April 2007by Ellen Dericksedericks@wimco.com
The Chianti region is probably one of the most well-known Italian wine regions. This area has a markedly different feel from the lush coastal area. Here the vineyards are set in very rocky hillsides and your drive on the very scenic S222 will take you through treed hills. The best bet in this area is to take your time and enjoy the wineries that greet you along the route. There are 4 towns within a short distance of each other that I drove through, Castellina in Chianti, Radda in Chianti, Panzano, and Greve in Chianti. All great choices for a lunch, walk or wine tasting.
I spent most of my time in Greve which is the largest of the towns and is set low along a river. Its main focal point is the busy piazza Matteotii where I was lucky enough to catch a small local festival going on. I stayed in Greve for the night so I asked the hotel front desk for a restaurant recommendation. The owner walked me to his favorite pizza place in town, Via Veneto, that he said is only known by locals. He was right, I was only the third table seated, but by the time I left it was packed with families and groups of friends, and the food was excellent and cheap!
There are some nice shops for souvenirs in Greve including one with locally made wood products. This is also a great spot to pick up groceries for the villa! There is a large meat and cheese shop, a fantastic bakery, wine shops, and a small grocery store all around the main square. While I was there, I also saw a seafood truck come into the square and park.
Visit the villages of Chianti from these villas: HII BON, SAL MNA
Today I am headed off to the town of Volterra, which is just about an hour west of Siena. Along the way is Colle di Val d'Elsa which is a beautiful medieval town set on a hill. It is famous for its crystal glassware and art production. As I continue on driving I can see the incredible town of San Gimignano in the distance, its high towers reminiscent of Oz.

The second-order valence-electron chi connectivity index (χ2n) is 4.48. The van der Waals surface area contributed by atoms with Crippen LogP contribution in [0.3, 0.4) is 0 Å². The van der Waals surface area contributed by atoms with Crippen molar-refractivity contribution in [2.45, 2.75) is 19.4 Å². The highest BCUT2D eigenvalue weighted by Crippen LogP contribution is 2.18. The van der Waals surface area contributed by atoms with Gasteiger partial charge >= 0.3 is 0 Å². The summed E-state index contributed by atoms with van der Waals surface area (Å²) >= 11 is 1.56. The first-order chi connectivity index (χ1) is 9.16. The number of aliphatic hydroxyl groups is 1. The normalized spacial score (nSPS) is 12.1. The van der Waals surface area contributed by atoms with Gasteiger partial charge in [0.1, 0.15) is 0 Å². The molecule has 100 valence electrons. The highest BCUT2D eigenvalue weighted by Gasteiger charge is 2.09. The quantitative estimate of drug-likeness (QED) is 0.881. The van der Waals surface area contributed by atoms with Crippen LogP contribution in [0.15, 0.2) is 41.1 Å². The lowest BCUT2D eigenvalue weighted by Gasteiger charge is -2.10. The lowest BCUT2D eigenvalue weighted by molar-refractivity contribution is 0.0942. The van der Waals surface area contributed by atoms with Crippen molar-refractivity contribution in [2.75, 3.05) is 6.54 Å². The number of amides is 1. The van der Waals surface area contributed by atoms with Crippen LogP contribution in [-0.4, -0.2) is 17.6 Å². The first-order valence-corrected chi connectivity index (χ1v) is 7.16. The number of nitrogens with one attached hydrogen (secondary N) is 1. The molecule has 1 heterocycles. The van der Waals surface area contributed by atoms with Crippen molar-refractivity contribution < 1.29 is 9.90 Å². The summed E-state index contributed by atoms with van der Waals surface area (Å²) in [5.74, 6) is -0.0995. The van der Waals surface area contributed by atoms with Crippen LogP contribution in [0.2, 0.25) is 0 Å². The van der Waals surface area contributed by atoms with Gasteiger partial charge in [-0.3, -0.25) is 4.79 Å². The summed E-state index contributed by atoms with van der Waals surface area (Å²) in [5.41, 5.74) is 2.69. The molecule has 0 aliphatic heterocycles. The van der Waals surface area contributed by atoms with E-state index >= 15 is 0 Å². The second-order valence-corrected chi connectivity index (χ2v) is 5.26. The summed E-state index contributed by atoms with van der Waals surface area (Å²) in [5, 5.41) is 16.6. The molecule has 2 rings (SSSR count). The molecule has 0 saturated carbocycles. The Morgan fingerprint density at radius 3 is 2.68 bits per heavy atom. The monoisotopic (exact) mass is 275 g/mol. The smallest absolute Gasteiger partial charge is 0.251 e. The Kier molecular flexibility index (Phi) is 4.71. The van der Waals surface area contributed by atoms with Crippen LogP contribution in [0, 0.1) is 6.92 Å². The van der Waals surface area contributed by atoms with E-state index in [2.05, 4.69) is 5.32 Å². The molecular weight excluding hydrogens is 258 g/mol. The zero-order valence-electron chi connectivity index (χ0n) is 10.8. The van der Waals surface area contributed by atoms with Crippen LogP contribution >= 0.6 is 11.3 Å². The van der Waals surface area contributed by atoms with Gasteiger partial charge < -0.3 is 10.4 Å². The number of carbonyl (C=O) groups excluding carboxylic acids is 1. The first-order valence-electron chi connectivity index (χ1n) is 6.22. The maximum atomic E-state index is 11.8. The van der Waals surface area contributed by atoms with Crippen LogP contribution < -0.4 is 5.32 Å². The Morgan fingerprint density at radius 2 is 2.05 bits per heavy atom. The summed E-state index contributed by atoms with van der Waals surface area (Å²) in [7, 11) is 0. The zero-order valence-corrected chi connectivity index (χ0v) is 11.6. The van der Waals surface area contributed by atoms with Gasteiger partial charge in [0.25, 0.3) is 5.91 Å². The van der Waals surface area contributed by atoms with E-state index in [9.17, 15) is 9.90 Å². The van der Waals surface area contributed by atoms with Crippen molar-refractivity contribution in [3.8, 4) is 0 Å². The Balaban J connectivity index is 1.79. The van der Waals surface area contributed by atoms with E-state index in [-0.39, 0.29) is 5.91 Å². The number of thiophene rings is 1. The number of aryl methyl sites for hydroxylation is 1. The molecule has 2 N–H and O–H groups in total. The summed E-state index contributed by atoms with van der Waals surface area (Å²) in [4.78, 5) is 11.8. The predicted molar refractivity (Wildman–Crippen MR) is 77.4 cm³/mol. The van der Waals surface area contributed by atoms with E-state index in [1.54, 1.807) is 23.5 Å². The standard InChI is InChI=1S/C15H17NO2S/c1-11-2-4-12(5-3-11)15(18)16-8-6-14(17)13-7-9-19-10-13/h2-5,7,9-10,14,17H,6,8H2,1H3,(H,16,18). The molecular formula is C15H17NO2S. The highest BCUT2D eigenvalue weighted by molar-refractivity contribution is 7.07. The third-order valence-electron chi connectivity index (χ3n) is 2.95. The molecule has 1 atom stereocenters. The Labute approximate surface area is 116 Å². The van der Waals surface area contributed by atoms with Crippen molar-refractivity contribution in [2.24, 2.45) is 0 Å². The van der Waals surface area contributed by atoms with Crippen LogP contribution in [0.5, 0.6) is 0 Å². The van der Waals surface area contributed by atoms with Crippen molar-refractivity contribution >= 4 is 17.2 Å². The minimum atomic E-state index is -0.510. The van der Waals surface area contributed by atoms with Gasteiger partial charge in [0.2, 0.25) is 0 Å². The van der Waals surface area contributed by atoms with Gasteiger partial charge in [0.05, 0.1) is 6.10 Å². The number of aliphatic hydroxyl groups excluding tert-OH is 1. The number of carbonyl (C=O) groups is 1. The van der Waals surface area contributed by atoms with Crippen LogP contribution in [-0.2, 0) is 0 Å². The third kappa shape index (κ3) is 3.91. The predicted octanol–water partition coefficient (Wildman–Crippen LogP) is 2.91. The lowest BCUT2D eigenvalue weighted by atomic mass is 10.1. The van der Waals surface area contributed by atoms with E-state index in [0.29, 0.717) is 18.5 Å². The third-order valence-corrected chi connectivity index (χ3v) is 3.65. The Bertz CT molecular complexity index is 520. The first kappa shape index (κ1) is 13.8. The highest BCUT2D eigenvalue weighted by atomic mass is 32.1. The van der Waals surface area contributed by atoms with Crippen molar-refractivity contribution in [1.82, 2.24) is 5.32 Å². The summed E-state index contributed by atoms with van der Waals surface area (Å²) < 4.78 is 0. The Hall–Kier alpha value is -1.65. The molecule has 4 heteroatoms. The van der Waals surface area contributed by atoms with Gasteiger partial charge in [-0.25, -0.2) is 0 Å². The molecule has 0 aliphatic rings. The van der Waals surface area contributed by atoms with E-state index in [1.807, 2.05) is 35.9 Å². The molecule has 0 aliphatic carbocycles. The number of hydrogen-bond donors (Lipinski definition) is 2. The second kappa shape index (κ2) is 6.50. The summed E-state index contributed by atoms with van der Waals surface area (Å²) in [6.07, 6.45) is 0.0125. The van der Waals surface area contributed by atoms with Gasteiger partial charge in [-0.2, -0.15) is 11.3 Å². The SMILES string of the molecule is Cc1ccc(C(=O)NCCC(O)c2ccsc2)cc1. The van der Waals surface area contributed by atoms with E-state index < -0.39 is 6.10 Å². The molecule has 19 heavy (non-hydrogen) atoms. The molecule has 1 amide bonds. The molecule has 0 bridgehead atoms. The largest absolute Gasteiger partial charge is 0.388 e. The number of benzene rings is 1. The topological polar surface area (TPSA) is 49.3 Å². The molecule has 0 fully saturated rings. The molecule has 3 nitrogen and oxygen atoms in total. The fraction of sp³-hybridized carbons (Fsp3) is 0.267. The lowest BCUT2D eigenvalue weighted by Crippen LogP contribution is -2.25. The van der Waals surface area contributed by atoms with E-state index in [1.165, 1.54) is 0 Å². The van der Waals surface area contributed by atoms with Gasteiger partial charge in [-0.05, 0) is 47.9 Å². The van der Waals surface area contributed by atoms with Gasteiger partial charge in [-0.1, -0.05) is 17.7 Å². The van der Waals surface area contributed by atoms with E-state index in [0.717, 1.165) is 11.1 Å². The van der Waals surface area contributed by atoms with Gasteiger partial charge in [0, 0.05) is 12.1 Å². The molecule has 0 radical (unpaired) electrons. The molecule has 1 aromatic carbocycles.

Volterra is most famous for its alabaster craftsman, but it also has several museums, churches, and ruins to visit. This would make a great day for anyone staying around Siena, Chianti or Montaione. The parking areas are clearly marked, and from there you can walk around this pretty sizeable town. My first stop was at the Museo Etrusco Guarino which has an impressive collection of Etruscan artifacts, namely funerary urns.
Many of the shops in town sell alabaster, and several shops have the artists working right there. I bought a lovely Alabaster frame at a small shop where craftswoman, Gloria Giannelli was working right there in the shop creating the pieces. There are many choices for dining from pizza spots to sit-down restaurants. I grabbed a slice of pizza from La Mangiatoia to enjoy as I walked around town. If you are still in town around sunset, take the ti me to walk along the path that lines the southwestern side of the town. It's a beautiful path with incredible views to the sea. I was so impressed with this town and would recommend it to anyone.
Visit Volterra from these villas: BRV GIN, BRV CER, SAL SAL
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